Plug gap

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1972ho
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Plug gap

Post by 1972ho » Wed Nov 28, 2018 11:17 am

Bill Jenkins said in his book that he found 15 hp in one of his pro stock engine by changing the plug gap from .035 to .060 anyone else found power in the plug gap.
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Re: Plug gap

Post by randy331 » Wed Nov 28, 2018 1:17 pm

On my 421 pulling truck engine I had started it at home before taking it to the dyno, and had just stuck the plugs in without checking the gap,...planning on going over things once more before dynoing, but plugs stayed in.

After some break in pulls and a few tuning pulls I went over things and caught the plug gap. They were at .015" and I thought this will be some power,...but opening them up to .035" netted nothing. Same power at .015" or .035".
It was with a MSD 7al box.

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Re: Plug gap

Post by SupStk » Wed Nov 28, 2018 4:50 pm

I read the same Jenkins tidbit. Was curious and dyno tested the theory up to .080 gap. Unless there is more to the story than plug gap, I haven't seen any power.
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Re: Plug gap

Post by tresi » Wed Nov 28, 2018 5:05 pm

Back in the 80's my friend had a Firebird with a very low compression ,7.7 to 1 stock, 400. The factory gap was .060". It didn't really run better or worse at .035 but if the .060 opened up just a little it would start missing. At .035 it would run a long time before you had to mess with it.

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Re: Plug gap

Post by gruntguru » Wed Nov 28, 2018 7:47 pm

No doubt there is an optimum plug gap for any particular engine. Ignition system energy, voltage potential and insulation will all play a part.

The Jenkins story simply shows that one of the engines he built worked best with a 0.060" plug gap. Insufficient gap can cause a misfire but in less severe circumstances a slow initial burn (flame kernel formation) which has the same effect as retarding the spark for that particular cylinder/cycle.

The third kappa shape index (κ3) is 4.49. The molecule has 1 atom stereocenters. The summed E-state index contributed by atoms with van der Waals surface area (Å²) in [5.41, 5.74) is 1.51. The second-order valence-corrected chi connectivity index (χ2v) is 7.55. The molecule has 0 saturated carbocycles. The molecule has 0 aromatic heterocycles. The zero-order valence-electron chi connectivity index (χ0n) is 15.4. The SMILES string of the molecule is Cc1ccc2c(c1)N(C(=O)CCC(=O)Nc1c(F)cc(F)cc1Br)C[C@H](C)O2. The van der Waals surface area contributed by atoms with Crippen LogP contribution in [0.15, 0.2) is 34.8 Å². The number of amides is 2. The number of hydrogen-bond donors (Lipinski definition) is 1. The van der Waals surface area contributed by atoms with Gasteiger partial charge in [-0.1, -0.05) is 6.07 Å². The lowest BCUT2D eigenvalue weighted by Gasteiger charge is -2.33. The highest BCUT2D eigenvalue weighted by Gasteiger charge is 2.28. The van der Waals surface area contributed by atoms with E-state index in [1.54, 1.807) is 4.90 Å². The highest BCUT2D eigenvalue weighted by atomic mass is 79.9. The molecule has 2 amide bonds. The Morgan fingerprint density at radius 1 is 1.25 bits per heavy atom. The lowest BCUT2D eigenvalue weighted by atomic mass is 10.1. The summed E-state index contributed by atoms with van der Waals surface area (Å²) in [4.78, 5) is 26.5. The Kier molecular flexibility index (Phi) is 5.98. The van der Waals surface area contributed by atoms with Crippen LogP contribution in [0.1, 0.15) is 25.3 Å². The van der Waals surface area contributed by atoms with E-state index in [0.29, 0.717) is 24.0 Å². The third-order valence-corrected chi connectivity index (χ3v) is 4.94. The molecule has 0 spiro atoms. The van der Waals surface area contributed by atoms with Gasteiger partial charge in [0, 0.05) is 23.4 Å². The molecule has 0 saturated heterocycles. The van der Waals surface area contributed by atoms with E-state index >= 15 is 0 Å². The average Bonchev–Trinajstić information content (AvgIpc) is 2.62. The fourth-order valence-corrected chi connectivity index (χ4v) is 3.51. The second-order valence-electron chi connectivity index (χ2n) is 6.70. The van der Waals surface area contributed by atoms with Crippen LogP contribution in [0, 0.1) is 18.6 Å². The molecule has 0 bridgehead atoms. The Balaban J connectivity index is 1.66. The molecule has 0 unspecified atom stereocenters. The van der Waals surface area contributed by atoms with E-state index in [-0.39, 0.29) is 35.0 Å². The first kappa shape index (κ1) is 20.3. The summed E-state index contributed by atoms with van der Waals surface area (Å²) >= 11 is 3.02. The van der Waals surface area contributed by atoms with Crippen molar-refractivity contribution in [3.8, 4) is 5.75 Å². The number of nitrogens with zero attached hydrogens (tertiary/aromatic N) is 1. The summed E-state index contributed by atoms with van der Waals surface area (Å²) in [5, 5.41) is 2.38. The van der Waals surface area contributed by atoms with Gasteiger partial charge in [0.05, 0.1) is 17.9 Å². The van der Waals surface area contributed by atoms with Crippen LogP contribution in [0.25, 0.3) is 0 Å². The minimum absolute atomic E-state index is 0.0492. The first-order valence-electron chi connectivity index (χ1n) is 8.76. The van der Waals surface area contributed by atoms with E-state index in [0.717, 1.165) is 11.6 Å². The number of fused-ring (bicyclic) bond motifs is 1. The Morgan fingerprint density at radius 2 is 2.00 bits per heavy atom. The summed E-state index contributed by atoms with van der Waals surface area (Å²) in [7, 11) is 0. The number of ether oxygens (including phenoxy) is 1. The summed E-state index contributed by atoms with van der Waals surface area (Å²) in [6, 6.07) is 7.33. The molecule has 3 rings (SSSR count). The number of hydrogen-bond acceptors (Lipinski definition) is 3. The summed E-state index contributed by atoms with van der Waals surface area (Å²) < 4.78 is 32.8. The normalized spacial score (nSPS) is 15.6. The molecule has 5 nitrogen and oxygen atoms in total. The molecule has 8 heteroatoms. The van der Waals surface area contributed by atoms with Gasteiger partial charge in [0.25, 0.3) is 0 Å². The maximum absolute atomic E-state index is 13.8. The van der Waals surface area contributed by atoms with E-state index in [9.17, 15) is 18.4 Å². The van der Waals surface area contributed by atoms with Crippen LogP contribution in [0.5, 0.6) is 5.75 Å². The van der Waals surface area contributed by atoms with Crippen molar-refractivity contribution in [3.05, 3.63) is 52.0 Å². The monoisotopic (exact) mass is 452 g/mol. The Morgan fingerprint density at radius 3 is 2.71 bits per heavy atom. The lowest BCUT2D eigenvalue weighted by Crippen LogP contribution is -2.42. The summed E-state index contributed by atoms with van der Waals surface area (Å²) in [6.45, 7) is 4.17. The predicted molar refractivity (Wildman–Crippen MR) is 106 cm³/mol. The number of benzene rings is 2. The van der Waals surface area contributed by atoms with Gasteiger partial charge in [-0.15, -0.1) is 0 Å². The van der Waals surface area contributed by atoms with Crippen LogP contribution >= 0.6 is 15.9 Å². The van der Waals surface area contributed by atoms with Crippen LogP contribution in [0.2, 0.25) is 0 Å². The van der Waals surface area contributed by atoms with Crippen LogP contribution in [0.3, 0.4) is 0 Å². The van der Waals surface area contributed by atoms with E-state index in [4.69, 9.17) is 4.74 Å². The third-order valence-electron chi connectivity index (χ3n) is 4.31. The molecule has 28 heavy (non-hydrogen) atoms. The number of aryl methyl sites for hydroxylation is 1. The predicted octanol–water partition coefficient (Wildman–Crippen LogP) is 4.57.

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Re: Plug gap

Post by MadBill » Thu Nov 29, 2018 4:01 pm

One thing for sure, with big gaps and big CR it's a lot harder to keep the sparks where they belong... #-o
Felix, qui potuit rerum cognscere causas.

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Re: Plug gap

Post by swampbuggy » Thu Nov 29, 2018 6:17 pm

I believe Vertex Magneto co. Said less gap it more desirable, plus or minus a little depending on conditions plug is firing under. Mark H.

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Re: Plug gap

Post by af2 » Thu Nov 29, 2018 7:09 pm

MadBill wrote:
Thu Nov 29, 2018 4:01 pm
One thing for sure, with big gaps and big CR it's a lot harder to keep the sparks where they belong... #-o
YEP!
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Re: Plug gap

Post by af2 » Thu Nov 29, 2018 7:12 pm

swampbuggy wrote:
Thu Nov 29, 2018 6:17 pm
I believe Vertex Magneto co. Said less gap it more desirable, plus or minus a little depending on conditions plug is firing under. Mark H.
I think it is .020 on the positive side and .018 on the negative. Might be wrong it has been a few beers ago!
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Re: Plug gap

Post by Schurkey » Thu Nov 29, 2018 7:48 pm

tresi wrote:
Wed Nov 28, 2018 5:05 pm
Back in the 80's my friend had a Firebird with a very low compression ,7.7 to 1 stock, 400. The factory gap was .060". It didn't really run better or worse at .035 but if the .060 opened up just a little it would start missing. At .035 it would run a long time before you had to mess with it.